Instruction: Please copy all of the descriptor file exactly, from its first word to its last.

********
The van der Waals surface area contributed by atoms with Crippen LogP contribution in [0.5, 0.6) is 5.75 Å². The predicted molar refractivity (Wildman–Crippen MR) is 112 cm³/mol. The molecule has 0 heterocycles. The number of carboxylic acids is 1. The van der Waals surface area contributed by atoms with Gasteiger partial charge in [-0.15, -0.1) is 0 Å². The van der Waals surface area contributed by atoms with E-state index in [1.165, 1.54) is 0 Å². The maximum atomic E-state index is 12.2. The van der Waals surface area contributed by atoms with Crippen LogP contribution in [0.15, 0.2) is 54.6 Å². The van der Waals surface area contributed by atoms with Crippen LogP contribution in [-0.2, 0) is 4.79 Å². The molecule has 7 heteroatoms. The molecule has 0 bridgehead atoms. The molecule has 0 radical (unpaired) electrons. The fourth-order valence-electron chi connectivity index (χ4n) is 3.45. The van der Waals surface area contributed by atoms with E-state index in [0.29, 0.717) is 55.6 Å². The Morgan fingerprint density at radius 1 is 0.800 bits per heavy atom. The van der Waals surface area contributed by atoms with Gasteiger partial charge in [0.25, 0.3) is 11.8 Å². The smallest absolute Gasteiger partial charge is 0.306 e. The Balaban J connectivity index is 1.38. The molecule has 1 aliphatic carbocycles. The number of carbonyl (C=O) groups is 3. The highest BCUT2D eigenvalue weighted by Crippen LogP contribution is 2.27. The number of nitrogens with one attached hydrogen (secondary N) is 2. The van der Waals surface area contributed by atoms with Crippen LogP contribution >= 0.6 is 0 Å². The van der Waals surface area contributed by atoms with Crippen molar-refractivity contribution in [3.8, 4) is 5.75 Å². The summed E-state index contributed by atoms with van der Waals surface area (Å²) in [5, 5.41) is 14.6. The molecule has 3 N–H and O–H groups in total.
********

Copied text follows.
The van der Waals surface area contributed by atoms with Crippen LogP contribution in [0.5, 0.6) is 5.75 Å². The predicted molar refractivity (Wildman–Crippen MR) is 112 cm³/mol. The molecule has 0 heterocycles. The number of carboxylic acids is 1. The van der Waals surface area contributed by atoms with Gasteiger partial charge in [-0.15, -0.1) is 0 Å². The van der Waals surface area contributed by atoms with E-state index in [1.165, 1.54) is 0 Å². The maximum atomic E-state index is 12.2. The van der Waals surface area contributed by atoms with Crippen LogP contribution in [0.15, 0.2) is 54.6 Å². The van der Waals surface area contributed by atoms with Crippen LogP contribution in [-0.2, 0) is 4.79 Å². The molecule has 7 heteroatoms. The molecule has 0 bridgehead atoms. The molecule has 0 radical (unpaired) electrons. The fourth-order valence-electron chi connectivity index (χ4n) is 3.45. The van der Waals surface area contributed by atoms with E-state index in [0.29, 0.717) is 55.6 Å². The Morgan fingerprint density at radius 1 is 0.800 bits per heavy atom. The van der Waals surface area contributed by atoms with Gasteiger partial charge in [0.25, 0.3) is 11.8 Å². The smallest absolute Gasteiger partial charge is 0.306 e. The Balaban J connectivity index is 1.38. The molecule has 1 aliphatic carbocycles. The number of carbonyl (C=O) groups is 3. The highest BCUT2D eigenvalue weighted by Crippen LogP contribution is 2.27. The number of nitrogens with one attached hydrogen (secondary N) is 2. The van der Waals surface area contributed by atoms with Crippen LogP contribution >= 0.6 is 0 Å². The van der Waals surface area contributed by atoms with Crippen molar-refractivity contribution in [3.8, 4) is 5.75 Å². The summed E-state index contributed by atoms with van der Waals surface area (Å²) in [5, 5.41) is 14.6. The molecule has 3 N–H and O–H groups in total.